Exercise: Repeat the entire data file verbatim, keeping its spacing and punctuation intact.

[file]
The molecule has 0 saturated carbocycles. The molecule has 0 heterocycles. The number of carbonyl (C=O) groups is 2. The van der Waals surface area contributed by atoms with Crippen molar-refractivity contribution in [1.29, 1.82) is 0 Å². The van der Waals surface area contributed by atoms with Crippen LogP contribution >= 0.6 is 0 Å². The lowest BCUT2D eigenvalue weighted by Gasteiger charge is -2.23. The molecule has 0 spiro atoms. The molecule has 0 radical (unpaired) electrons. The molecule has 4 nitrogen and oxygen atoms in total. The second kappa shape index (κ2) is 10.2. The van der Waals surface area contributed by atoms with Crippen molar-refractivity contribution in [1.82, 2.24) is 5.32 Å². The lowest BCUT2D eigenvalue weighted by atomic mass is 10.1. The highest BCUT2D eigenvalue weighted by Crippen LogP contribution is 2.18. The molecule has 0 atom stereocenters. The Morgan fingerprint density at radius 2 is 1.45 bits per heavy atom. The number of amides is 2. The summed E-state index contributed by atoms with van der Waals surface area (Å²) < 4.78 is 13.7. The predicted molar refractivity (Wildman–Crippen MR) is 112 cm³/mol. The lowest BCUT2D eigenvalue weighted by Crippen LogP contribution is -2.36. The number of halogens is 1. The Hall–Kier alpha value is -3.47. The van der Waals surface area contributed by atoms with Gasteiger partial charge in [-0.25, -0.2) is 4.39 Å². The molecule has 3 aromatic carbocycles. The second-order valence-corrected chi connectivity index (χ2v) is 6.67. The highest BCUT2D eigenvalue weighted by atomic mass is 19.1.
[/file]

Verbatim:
The molecule has 0 saturated carbocycles. The molecule has 0 heterocycles. The number of carbonyl (C=O) groups is 2. The van der Waals surface area contributed by atoms with Crippen molar-refractivity contribution in [1.29, 1.82) is 0 Å². The van der Waals surface area contributed by atoms with Crippen LogP contribution >= 0.6 is 0 Å². The lowest BCUT2D eigenvalue weighted by Gasteiger charge is -2.23. The molecule has 0 spiro atoms. The molecule has 0 radical (unpaired) electrons. The molecule has 4 nitrogen and oxygen atoms in total. The second kappa shape index (κ2) is 10.2. The van der Waals surface area contributed by atoms with Crippen molar-refractivity contribution in [1.82, 2.24) is 5.32 Å². The lowest BCUT2D eigenvalue weighted by atomic mass is 10.1. The highest BCUT2D eigenvalue weighted by Crippen LogP contribution is 2.18. The molecule has 0 atom stereocenters. The Morgan fingerprint density at radius 2 is 1.45 bits per heavy atom. The number of amides is 2. The summed E-state index contributed by atoms with van der Waals surface area (Å²) < 4.78 is 13.7. The predicted molar refractivity (Wildman–Crippen MR) is 112 cm³/mol. The lowest BCUT2D eigenvalue weighted by Crippen LogP contribution is -2.36. The number of halogens is 1. The Hall–Kier alpha value is -3.47. The van der Waals surface area contributed by atoms with Gasteiger partial charge in [-0.25, -0.2) is 4.39 Å². The molecule has 3 aromatic carbocycles. The second-order valence-corrected chi connectivity index (χ2v) is 6.67. The highest BCUT2D eigenvalue weighted by atomic mass is 19.1.